The one thing that struck me the most after finishing the trade was how strong and clever the story was written. The first arc is about the family coming together to help Peter fight and defeat the Mole Man, who’s raiding a destroyed area from the Renew Your Vows mini-series. It’s simple, but enjoyable–taking place over four issues, the plot doesn’t seem like it could last for more than two. So, how does Gerry Conway stretch this out in a way that actually works? He tells the first three issues from each character’s point of view, with the plot slowly advancing at the end of each one, until the fourth issue ties everything up.
Oh yeah! Thread and a needle so I can repair the crotch hole in my costume I just got now.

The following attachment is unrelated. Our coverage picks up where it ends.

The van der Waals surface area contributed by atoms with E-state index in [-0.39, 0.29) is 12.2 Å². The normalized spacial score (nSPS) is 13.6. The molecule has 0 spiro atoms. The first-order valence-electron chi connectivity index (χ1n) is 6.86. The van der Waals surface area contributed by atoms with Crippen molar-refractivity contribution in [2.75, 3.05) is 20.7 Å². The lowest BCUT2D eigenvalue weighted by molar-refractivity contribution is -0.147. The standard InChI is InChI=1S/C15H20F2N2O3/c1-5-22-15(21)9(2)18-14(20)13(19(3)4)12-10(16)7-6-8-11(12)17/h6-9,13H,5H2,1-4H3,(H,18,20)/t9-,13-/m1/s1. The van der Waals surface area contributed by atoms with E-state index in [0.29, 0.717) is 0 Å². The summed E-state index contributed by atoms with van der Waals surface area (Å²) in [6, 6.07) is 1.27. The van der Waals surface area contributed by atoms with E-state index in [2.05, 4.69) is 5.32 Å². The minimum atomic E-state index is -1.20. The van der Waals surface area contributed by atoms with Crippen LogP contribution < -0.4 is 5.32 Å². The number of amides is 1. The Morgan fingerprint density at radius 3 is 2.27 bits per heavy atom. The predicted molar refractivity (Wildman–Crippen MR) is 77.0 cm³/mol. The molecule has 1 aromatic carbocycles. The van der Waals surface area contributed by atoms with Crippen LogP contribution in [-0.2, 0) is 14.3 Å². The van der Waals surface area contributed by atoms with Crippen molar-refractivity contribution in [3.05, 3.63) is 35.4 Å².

While I can see how this may annoy people who follow series on a month to month basis (I know that feeling), this storytelling choice benefits the series greatly here. As each issue focuses on a single character, we get time to know each one, learn who they are, what they’re like, and how they’re different from the others. Everything then comes together in the fourth issue where we see them all team up and work off one another. While the story may be too thin for this arc length, Conway took a very smart approach for an opening arc and made it work overall, even hinting at and setting up plot points to be explored later.